Hideo, who lives alone, owns a life-size “air doll”, which suddenly finds herself with a heart. Everything is new to her in the world outside Hideo's house. She meets all kinds of people. The world is filled with so many beautiful things, but everyone seems to have some kind of hollowness, just as she has. In the morning, she pumps herself up, and takes a walk. One afternoon, she meets Junichi who works at a rental video store, and instantly falls in love with him. A first date. New words she learns from him. She starts working with him at the store, enjoys talking and being with him. Everything seems to be going perfect, until something unexpected happens to the doll. A sad yet happy fantasy. This is a story about a new form of love.
Dan Fainaru, Screendaily, says its "a philosophical and poetic essay on such weighty matters as innocence, solitude, women as sex objects, the proximity of life and death and the uniqueness of human beings. It wants to be light, airy, smiling and sad at the same time – just like real life. Although the bill may be too ambitious and Kore-eda’s approach too diffused, Air Doll does offer food for thought, poetical imagination galore, a touching performance by Korean actress Bae Doo-na in the lead part and superb, crystal-clear images provided by Hong Kong cameraman Mark Lee Ping-bing (In the Mood for Love)"
AV Club's Mike D'Angelo says "the film is a little too cute and scattershot to achieve real profundity, with the doll-woman too often coming across like a playfully erotic version of Being There’s Chance the Gardener, defined entirely by her absence of guile."
Eric Lavallee, I On Cinema, seems to offer the opinion, "Actress Bae Donna plays the role of a blow up doll disturbingly well and I loved how Kore-eda visually enters the frames - the camera work is crisp. And for those who think this is like 'Lars and the Real Girl' will think that might actually be closer to 'Pinocchio'."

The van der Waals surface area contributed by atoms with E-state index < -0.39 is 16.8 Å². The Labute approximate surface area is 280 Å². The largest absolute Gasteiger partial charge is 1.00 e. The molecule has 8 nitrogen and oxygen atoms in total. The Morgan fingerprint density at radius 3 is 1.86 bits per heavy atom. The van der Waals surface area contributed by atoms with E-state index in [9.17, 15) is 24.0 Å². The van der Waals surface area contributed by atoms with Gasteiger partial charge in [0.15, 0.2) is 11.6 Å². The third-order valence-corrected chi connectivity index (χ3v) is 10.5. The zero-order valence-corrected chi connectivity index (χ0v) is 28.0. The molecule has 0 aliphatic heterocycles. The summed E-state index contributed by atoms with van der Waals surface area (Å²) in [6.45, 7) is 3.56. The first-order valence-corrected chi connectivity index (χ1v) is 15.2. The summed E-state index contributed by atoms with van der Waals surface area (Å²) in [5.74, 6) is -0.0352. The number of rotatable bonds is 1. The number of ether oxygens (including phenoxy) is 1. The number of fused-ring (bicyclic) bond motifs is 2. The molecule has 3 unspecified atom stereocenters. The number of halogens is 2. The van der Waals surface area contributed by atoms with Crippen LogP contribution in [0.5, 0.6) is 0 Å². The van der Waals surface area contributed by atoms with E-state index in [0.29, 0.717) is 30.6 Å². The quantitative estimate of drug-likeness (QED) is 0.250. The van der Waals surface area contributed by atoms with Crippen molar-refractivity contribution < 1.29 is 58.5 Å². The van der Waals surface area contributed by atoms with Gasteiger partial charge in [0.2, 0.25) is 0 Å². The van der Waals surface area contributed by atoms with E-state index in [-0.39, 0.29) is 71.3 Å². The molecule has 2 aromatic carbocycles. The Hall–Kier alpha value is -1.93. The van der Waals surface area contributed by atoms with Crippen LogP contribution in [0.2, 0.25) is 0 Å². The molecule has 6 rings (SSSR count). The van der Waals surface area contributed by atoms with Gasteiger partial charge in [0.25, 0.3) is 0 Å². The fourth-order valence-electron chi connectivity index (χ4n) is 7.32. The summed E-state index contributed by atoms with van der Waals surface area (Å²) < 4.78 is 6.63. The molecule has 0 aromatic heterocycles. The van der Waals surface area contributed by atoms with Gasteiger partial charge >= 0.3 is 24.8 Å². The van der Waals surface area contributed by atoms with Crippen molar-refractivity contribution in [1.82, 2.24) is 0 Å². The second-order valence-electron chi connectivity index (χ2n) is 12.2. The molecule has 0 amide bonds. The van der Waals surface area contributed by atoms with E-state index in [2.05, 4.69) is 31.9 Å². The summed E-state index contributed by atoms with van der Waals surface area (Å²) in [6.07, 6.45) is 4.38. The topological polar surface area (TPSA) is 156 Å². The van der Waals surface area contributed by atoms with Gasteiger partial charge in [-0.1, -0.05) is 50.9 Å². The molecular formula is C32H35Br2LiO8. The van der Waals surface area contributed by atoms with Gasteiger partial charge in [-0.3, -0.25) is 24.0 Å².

KASI AZ GORBEHAYE IRANI KHABAR NADAREH (aka NO ONE KNOWS ABOUT PERSIAN CATS) (Iran) dir. Bahman Ghobodi
Bahman Ghobodi's ("A Time of Drunken Horses") film is portrait of Tehran, shot in a rush and without authorization, a story of Iranian youth fighting against repression and being bullied around. As his two heroes, underground musicians, desperately try to get papers to go to Europe, Bahman Ghobadi shows the secret life of this city's cultural energy, despite violent repression by the authoritie
Sukhdev Sandhu of the Telegraph calls this En Certain Regard entry, “Scrappy and overlong, it works better as a documentary than as a drama, though its ending is both unexpected and deeply moving"
Alissa Simon of Variety, says its "is unlikely to be screened legally in the Islamic Republic but should enjoy a healthy fest life offshore, with niche arthouse in some territories...Ghobadi employs rapidly cut-to-the-beat montage sequences (like earnest MTV) that show gritty aspects of Tehran life. Powerful lyrics work better to convey Iran's current stifling atmosphere for rebellious youth."
Howard Feinstein, Screendaily, discusses the freshness of this new Iranian film, "Anyone who considers the Iranian Kurdish director Bahman Ghobadi solely a practitioner of long-take chronicles about rural Kurdish life needs to reconsider...Although it’s hardly a mainstream effort, this film’s fast pacing and hip soundtrack are potential draws for the youthful audiences distributors crave."
Coming up tomorrow, look for coverage on Jane Campion's BRIGHT STAR and Chan Wook Park's THIRST.